Fog Lights

Yesterday was a weird day. I tried to write a post about this past weekend, where we celebrated how wonderful E is and what it’s like to watch someone change their life for the better, but it kept coming up short. I wanted to tie it into a larger piece about our pasts and maybe eventually I will, but I kept stopping and staring at the words. I felt really stifled at the thought of delving back into my past for inspiration. I started to feel really stifled at the thought of my past at all. And I started to tell myself that maybe this reality I’m living would become a similar type of past in the near future, and this giant fog fell over my whole day that I couldn’t shake for anything.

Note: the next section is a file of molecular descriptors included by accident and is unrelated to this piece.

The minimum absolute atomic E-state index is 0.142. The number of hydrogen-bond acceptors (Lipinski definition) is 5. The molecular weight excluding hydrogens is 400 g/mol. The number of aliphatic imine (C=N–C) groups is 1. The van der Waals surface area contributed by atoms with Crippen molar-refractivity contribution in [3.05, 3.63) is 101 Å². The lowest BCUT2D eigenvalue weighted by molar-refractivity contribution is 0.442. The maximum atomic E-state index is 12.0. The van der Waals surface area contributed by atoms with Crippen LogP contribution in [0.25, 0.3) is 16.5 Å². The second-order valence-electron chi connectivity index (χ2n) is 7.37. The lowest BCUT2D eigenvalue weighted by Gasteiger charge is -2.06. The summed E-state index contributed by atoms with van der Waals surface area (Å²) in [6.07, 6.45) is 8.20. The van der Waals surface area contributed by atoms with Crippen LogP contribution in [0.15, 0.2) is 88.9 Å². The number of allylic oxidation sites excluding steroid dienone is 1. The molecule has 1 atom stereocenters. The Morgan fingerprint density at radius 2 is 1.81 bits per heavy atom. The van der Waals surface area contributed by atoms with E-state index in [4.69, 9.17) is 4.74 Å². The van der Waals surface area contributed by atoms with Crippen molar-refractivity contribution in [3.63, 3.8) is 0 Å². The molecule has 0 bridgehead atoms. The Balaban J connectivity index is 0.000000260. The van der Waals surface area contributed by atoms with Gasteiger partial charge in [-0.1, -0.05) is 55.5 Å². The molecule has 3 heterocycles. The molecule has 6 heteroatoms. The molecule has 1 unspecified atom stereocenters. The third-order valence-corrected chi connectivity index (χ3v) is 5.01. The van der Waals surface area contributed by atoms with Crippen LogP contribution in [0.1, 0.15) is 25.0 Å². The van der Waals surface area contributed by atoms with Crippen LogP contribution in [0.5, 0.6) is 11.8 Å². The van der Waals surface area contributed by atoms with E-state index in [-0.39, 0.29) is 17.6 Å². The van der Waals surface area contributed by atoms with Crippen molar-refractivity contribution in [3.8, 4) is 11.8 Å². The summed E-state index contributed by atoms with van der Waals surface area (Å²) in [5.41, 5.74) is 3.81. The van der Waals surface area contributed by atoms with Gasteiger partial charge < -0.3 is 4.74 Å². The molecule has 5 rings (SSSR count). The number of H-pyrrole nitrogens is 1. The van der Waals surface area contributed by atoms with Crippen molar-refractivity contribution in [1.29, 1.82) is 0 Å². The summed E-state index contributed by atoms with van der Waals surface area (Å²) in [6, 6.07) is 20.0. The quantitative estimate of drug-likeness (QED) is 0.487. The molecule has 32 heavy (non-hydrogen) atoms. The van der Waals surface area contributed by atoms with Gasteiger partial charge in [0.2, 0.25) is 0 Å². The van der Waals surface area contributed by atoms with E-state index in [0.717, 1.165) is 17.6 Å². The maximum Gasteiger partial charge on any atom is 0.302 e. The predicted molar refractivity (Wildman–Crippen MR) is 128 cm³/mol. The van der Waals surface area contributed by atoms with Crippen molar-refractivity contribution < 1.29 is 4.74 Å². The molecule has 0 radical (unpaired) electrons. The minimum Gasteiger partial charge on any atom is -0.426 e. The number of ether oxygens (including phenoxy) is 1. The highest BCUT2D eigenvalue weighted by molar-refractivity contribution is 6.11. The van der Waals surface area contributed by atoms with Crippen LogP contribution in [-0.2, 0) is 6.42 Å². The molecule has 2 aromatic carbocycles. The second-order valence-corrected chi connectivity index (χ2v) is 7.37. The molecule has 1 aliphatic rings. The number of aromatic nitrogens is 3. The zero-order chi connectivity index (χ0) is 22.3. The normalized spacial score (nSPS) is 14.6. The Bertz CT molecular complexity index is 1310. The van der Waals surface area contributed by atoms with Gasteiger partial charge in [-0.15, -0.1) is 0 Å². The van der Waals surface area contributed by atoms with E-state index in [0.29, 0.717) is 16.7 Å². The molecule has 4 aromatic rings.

I’m really bad at being happy, it turns out. Like, resorting to self-sabotage-bad at enjoying happiness for what it is in that moment instead of freaking out that things are going too well and have to stop going that well soon. It comes in waves, this resurgence of the anxiety that’s plagued me for years, but lately it’s sticking around. It’s not like it used to be, where it was intrinsically connected to my then-self, where I couldn’t disconnect where my anxiety ended and I began. Right now it feels like a bandaid I don’t want to rip off; I know it’s not a part of me and it’s temporary, but I’d rather let it hang out to the side for now and I’ll get rid of it when I’m ready. Anxiety sticks to everything when you pay it too much attention: new job, finances, plans for the next year, and relationships. Right now I’ve managed to assuage fears about the new job, about our budget for the Norwegian adventure, about any plans that haven’t come to fruition, and so it stuck to my relationship, because I’m really, really happy, so obviously that means everything is wrong.